Researchers in China have developed a mathematical model that could help engineers design a flexible vehicle-arrest system for stopping cars involved in criminal activity or terrorism, such as suspect car bombers attempting break through a check point, without wrecking the car or killing the occupants.
Writing in a forthcoming issue of the International Journal of Vehicle Design, Pak Kin Wong and colleagues in the Department of Electromechanical Engineering at the University of Macau, in Taipa, Macao, explain how common vehicle-arrest systems used by law enforcement, the military and in anti-terrorism activities, usually cause serious damage to the vehicle and maim or kill the occupants. A more positive system for bringing a car chase to a halt or stopping a car-bomber in their tracks is needed if perpetrators, witnesses and evidence are to be protected.
A flexible system would increase the stopping distance of a vehicle involved in criminal or terrorist activity and allow its kinetic energy to be dissipated without the complete destruction of the vehicle as otherwise occurs with solid, immovable barriers and equipment currently used. The team's mathematical model of vehicle arrest with different flexible materials and designs bears up to theoretical and experimental scrutiny and offers engineers a new set of variables to embed in their design program in the development of new, effect vehicle arrest systems. Moreover, the system could allow the design of an "intelligent" vehicle-arrest system for roadblocks and checkpoints that could respond differently depending on vehicle speed and type and allow for greater control in bringing a vehicle to a stop.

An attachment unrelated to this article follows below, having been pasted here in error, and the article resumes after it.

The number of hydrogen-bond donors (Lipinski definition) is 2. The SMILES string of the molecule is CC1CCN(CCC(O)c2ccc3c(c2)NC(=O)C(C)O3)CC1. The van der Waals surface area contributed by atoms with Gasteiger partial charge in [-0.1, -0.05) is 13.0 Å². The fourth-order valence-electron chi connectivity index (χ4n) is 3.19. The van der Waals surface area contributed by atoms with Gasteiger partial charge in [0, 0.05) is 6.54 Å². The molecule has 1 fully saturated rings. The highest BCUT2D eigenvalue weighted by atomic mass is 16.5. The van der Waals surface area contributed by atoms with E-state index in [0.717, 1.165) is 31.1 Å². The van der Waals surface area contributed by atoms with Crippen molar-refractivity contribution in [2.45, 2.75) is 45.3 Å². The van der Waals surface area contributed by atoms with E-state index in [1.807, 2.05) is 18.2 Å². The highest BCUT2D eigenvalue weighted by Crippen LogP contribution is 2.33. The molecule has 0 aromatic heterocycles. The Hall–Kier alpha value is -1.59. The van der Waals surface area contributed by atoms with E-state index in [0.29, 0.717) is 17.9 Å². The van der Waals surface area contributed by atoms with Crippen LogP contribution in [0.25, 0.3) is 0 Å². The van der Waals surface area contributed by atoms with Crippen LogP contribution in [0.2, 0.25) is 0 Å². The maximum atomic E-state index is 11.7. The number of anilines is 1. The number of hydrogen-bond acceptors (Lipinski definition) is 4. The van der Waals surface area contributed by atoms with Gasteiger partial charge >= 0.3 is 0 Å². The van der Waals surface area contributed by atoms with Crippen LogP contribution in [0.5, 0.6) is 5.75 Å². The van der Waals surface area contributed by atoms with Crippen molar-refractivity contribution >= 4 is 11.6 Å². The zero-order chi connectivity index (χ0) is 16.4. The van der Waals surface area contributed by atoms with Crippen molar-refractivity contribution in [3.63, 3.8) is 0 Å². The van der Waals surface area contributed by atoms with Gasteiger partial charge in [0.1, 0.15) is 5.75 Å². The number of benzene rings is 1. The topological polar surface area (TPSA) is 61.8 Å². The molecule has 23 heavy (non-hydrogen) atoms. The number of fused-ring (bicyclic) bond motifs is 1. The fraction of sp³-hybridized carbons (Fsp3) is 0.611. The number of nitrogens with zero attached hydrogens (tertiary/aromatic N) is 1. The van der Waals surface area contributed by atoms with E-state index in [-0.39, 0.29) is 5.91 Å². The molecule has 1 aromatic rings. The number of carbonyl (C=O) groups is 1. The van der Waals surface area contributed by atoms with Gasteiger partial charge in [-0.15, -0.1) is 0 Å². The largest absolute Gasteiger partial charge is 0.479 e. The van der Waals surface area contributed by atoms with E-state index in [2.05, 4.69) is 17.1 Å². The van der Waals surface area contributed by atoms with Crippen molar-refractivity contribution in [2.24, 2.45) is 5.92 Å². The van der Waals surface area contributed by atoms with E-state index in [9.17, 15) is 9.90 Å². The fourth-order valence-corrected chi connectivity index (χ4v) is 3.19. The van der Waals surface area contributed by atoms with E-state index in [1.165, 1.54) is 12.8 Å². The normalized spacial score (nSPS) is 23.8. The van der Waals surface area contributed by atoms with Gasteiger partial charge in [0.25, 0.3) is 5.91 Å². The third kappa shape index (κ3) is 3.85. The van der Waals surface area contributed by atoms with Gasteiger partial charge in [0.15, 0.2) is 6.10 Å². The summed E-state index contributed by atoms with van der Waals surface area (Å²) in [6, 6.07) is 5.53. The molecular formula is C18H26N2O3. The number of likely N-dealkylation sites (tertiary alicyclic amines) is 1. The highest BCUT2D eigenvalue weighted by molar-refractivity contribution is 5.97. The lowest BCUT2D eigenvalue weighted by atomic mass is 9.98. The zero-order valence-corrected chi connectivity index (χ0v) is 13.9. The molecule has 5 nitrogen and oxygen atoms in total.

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"Modelling and testing of arresting process in flexible vehicle arresting systems" in Int. J. Vehicle Design, 2013, 64, 1-25